Pick of the Crop thriving in Bowen and the Burdekin as survey shows kids reap benefits
A program to get Queensland kids eating more veggies and fruit is shifting students’ attitudes towards eating their greens, initial results suggest – and it’s open to local schools again this year in the region.
Health and Wellbeing Queensland’s Pick of the Crop program is growing in 2022 to reach up to 100 schools, which includes 21 schools eligible to sign on in Bowen and the Burdekin.
Bowen was picked as one of the pilot locations for Pick of the Crop. Last year about 1600 local students got the opportunity to learn about, grow and taste veggies and fruit through the healthy eating program.
The program’s expansion comes on the back of a promising report card of the 2021 pilot rolled out across 35 schools in Bowen, Bundaberg and Logan.
In an evaluation survey of schools that were part of the trial, all agreed that:
- Students had increased knowledge about vegetables and fruit.
- Students had improved attitudes towards eating vegetables and fruit.
- There was greater awareness among students of locally produced fruit and vegetables.
- Vegetables and fruit were more available at school, including as snacks at school events.
- Students and families had more access to produce from school gardens.
Health and Wellbeing Queensland Chief Executive, Dr Robyn Littlewood, says the results are an encouraging sign that the program can make a difference to the future health of Queensland kids.
“For the first time in Queensland we are realising the true benefits of such a program with the research to back this up,” Dr Littlewood said.
“We’re thrilled that this program is helping students boost their knowledge and skills around the region’s great-tasting produce and that kids are willing to try more fruit and vegetables.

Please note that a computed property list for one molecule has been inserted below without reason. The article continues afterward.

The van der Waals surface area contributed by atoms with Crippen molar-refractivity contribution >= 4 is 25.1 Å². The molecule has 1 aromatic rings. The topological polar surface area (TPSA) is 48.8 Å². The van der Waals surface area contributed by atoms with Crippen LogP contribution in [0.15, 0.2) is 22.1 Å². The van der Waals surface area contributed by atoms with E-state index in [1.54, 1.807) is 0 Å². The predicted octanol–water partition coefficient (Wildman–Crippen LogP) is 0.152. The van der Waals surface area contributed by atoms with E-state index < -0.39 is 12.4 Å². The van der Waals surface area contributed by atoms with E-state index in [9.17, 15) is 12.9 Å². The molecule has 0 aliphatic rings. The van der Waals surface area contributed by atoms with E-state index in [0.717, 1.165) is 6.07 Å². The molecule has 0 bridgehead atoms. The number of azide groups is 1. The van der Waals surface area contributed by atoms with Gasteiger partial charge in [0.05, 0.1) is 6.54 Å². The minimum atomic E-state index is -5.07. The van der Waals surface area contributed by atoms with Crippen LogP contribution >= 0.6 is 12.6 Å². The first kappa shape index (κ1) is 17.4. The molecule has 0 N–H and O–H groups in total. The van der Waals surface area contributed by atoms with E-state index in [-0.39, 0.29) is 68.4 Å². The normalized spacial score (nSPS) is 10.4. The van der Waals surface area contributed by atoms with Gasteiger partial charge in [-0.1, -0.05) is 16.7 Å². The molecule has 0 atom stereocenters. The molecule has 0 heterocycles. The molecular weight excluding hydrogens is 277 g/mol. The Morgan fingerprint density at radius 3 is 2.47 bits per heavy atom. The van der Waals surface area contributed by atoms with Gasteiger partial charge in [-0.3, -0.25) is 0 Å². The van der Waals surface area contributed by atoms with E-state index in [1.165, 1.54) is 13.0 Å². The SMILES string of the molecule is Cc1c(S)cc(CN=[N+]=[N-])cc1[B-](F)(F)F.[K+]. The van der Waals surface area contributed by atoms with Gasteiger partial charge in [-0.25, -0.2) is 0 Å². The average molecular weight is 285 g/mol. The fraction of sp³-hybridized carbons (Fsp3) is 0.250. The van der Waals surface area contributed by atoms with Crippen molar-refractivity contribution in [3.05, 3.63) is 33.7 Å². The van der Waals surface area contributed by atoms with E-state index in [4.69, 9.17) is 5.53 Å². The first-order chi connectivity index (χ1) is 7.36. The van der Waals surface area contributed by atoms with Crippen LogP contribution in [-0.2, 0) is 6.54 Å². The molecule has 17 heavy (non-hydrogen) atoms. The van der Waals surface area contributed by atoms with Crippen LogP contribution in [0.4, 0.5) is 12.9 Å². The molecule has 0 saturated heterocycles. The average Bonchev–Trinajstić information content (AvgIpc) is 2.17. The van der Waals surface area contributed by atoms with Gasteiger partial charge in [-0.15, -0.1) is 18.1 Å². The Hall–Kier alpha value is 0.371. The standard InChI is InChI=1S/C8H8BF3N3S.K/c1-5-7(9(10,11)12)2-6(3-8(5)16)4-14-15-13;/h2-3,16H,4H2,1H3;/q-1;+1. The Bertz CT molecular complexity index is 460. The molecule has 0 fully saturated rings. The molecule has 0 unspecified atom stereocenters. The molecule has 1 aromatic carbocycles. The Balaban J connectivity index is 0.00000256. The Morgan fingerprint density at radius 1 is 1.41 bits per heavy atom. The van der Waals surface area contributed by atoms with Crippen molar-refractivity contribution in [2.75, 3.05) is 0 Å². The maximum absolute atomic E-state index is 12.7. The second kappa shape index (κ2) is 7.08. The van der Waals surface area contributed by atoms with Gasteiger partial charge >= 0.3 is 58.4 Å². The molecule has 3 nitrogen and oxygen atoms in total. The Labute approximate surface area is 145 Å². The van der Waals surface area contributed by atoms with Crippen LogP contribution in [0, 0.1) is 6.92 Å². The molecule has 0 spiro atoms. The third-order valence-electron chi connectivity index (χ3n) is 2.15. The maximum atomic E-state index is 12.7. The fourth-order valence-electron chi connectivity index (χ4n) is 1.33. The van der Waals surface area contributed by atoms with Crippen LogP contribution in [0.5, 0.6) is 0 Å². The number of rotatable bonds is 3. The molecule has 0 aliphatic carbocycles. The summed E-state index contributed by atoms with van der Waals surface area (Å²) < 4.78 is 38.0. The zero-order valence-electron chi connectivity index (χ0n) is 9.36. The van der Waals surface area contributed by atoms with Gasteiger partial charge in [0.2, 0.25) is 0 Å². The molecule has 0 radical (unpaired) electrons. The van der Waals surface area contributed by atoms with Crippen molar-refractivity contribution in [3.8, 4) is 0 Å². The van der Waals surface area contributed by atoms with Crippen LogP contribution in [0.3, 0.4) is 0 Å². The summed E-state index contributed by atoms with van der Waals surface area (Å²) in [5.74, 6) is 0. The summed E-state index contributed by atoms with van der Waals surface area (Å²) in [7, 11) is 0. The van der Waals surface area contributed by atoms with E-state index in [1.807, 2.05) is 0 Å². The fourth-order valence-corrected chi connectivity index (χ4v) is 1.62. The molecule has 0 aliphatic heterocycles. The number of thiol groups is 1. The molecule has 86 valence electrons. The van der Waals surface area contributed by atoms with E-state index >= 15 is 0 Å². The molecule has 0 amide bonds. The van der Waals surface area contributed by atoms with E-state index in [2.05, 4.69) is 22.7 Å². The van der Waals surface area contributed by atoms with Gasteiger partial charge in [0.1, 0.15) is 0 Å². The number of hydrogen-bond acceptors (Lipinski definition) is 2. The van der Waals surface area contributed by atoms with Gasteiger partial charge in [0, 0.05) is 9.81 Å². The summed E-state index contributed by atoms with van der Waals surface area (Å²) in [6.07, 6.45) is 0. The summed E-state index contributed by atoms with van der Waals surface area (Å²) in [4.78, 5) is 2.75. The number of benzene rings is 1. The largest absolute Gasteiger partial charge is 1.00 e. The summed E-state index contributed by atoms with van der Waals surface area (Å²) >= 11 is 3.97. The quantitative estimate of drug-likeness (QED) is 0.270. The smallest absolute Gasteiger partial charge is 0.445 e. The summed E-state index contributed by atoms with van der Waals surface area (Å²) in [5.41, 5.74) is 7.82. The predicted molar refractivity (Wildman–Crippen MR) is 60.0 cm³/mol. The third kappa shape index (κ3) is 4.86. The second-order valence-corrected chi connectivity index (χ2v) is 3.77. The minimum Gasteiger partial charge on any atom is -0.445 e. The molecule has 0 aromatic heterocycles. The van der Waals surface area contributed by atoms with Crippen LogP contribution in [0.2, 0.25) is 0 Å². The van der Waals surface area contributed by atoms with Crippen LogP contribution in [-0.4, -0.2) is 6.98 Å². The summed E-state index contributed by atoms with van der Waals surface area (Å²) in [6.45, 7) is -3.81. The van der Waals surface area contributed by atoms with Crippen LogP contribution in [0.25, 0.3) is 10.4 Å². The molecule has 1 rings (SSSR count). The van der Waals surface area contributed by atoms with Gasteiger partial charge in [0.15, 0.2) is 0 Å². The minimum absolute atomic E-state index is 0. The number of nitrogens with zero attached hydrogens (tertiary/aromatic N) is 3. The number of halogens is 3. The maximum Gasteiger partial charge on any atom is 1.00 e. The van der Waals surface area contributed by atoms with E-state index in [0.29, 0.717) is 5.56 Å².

“Vegetables and fruit are vital to our health, but we know Queensland kids aren’t eating enough of them. Only about five per cent of children are eating the recommended five serves of vegetables every day.
Supported by HWQld and a regional co-ordinator, hosted by Bowen State School, the program creates opportunities for kids to get a taste for healthy eating through activities, which range from school gardens and classroom lessons to veggie and fruit-focused events.
Up to $5,000 in funding is available to new schools to get activities off the ground, and continuing schools have the opportunity to access grants of up to $2,000 to sustain Pick of the Crop projects.
- Pick of the Crop reached 35 schools and about 10,000 students across Queensland in 2021.
- 13 schools in Bowen (about 1600 local students) were part of the pilot, with another three schools already signed up to the program this year.
- 100 Queensland schools are eligible to take part in 2022, up from 60 in 2021, with a potential reach of 35,000 students.
- 21 schools across Bowen and the Burdekin are eligible to sign on in 2022, with a potential reach of almost 3500 students.